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How 'goatscaping' came to Como Lake Park

It started with the bees.

After Jennifer Zeitler decided to become a beekeeper, she faced some tough choices about clearing brush from property she owned in Franklinville. She didn't want to use herbicides that would have harmed her beekeeping colony. But she couldn't afford to bring in heavy machinery to remove it.

On the internet she learned about "goatscaping," which relies on the giant appetites of farm goats. The goats eat away unwanted plants.

But while goatscaping has become quite popular in other areas across the country, no businesses in the region offered the service.

So the Orchard Park resident started her own business, Let's Goat Buffalo, and she picked up Erie County as her first client. Beginning last weekend, her six goats got to work consuming invasive Japanese knotweed at Como Lake Park in Lancaster. Zeitler is optimistic about the company's growth.

"It's scaleable," she said. "We've had nothing but support so far from this community."

Zeitler was repeatedly interrupted by curious parkgoers who wanted to know all about her six furry landscapers – the male goats DeeDee and Mr. Craps, and the female goats Opal, Meeps, Oprah and Helcha.

"Are you the goat lady?" a park visitor asked her as her fenced-in crew rested from their gluttonous morning meal of the bamboo-like plant.

A herd of goats from Let's Goat Buffalo munch on invasive Japanese knotweed on Tuesday, June 4, 2019. (Derek Gee/Buffalo News)

In her first hour at the county park, she was approached by a thrilled botanist and retired professor, who said she looked forward to the return of native plants to the park; animal control and police officers, who suggested the park could use 50 more goats; and a woman with a property at Rushford Lake who passed photos of her yard to her over a wire fence and asked for the goats' help.

Several young mothers with strollers also stopped by and pulled out their phones to grab pictures of the goats at work.

One sighed and said, "Oh, I wish I had a job where I could just eat all day."

Zeitler, a parent who holds another full-time job handling benefits, said she started her business by reaching out to Kerry Planck, who operates a goat farm in Wales and runs a goat milk-based soap and lotions company called Alpine Made. She spent a year volunteering on Planck's farm learning how to care for goats, she said.

Then she bought six of Planck's goats, all of whom had outlived their milk producing or stud service usefulness. The goats range in age from one to 10, with most of them on the older side. As part of the agreement, Planck will board Zeitler's goats on her farm over the winter months.

"We call this the retirement community," she said, referring to the movable pen enclosure in the park island behind the casino.

Setting up the fencing is the toughest part of the job, she said. It involves two layers of fencing, a taller exterior wire fence and an interior, electrified fence designed to keep the goats in and, more importantly, keep unwanted guests and predators like coyotes out. After the goats consume all the brush in the pen, Zeitler and her son relocate the pen to another stretch of overgrown property along the water's edge.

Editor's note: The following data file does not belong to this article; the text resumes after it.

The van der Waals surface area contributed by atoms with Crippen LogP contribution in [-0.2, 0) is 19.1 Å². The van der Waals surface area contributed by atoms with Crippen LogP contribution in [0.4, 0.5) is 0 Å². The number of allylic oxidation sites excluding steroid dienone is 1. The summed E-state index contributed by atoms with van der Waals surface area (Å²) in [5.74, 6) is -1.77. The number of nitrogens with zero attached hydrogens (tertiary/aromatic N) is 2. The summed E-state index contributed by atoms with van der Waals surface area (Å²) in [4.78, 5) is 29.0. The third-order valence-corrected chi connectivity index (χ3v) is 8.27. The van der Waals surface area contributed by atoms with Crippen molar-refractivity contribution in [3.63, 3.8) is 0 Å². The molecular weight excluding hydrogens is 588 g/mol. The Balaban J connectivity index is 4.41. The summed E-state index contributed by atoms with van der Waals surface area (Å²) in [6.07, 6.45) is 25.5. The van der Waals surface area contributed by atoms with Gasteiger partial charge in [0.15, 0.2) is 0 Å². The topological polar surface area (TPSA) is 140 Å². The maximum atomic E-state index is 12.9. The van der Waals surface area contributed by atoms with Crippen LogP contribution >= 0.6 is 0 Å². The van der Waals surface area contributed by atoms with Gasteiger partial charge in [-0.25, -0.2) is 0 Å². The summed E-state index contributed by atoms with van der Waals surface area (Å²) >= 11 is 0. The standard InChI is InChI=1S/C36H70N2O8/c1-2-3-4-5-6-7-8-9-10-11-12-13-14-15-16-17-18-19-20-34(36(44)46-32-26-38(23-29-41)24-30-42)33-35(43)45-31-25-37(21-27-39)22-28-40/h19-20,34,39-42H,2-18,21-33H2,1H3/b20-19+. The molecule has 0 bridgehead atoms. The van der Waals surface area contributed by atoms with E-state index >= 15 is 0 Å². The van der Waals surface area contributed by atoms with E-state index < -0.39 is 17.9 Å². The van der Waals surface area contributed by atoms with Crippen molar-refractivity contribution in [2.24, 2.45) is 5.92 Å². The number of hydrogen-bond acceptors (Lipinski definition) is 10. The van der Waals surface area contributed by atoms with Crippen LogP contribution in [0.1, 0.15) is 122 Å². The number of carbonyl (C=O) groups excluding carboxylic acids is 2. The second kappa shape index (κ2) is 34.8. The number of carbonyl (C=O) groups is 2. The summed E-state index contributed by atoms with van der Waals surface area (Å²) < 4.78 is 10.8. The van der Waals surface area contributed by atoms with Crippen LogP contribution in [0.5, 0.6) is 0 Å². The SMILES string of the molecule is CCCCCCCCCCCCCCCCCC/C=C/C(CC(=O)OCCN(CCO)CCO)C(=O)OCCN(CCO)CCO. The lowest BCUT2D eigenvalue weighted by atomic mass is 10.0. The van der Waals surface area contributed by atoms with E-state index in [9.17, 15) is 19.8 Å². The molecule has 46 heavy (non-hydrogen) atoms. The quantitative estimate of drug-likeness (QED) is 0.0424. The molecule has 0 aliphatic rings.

Because of how the tall Japanese knotweed plant reproduces, simply mowing it down does nothing to deter it from springing back up and spreading and can even make the problem worse. Herbicides, meanwhile, are an indiscriminate plant killer and are not ecologically friendly.

Goats, meanwhile, enjoy all sorts of brush and even poison ivy, and they sterilize propagating seeds as the plants move through their digestive tracts, Zeitler said. Goats don't produce results as quickly as herbicides do, and they would likely need to make a few return trips to properties in future seasons. They also enjoy eating plants at a higher height, so they aren't good lawn mowers.

"Sheep are good for that," Zeitler said.

Goats, however, reach areas that are difficult for humans or machinery to access.

Helcha, one of the goats from Let's Goat Buffalo, munches on invasive Japanese knotweed on Tuesday, June 4, 2019. (Derek Gee/Buffalo News)

Every morning at 6:30, the goats are released from their trailer and get to work, using their necks and legs to tear down the long, overhead stems and satisfy their appetites. They eat leaves first, then stalks, taking periodic breaks to chew and digest. At sundown, the goats head back into their trailer for some supplemental grains and for protection from predators.

The only deterrent for these eating machines is rain, Zeitler said.

Zeitler submitted a proposal that led to a monthlong pilot program at Como Lake Park for $3,500. For county parks administrators, the goal is to see how much the goats can stomach in 30 days and consider whether the program is worth continuing, said Parks Commissioner Daniel Rizzo.

The county had considered having the goatscapers work in the county-owned riverfront parks in Buffalo before settling on Como Lake Park as a first choice. Rizzo pointed out that Como Lake Park had a petting zoo back in 1926, when the county took over the park. So bringing farm animals back to the park seemed like a natural fit.

"It brings people out," he said. "Everything we try to do in our parks is to try to get people to come out and enjoy our parks."

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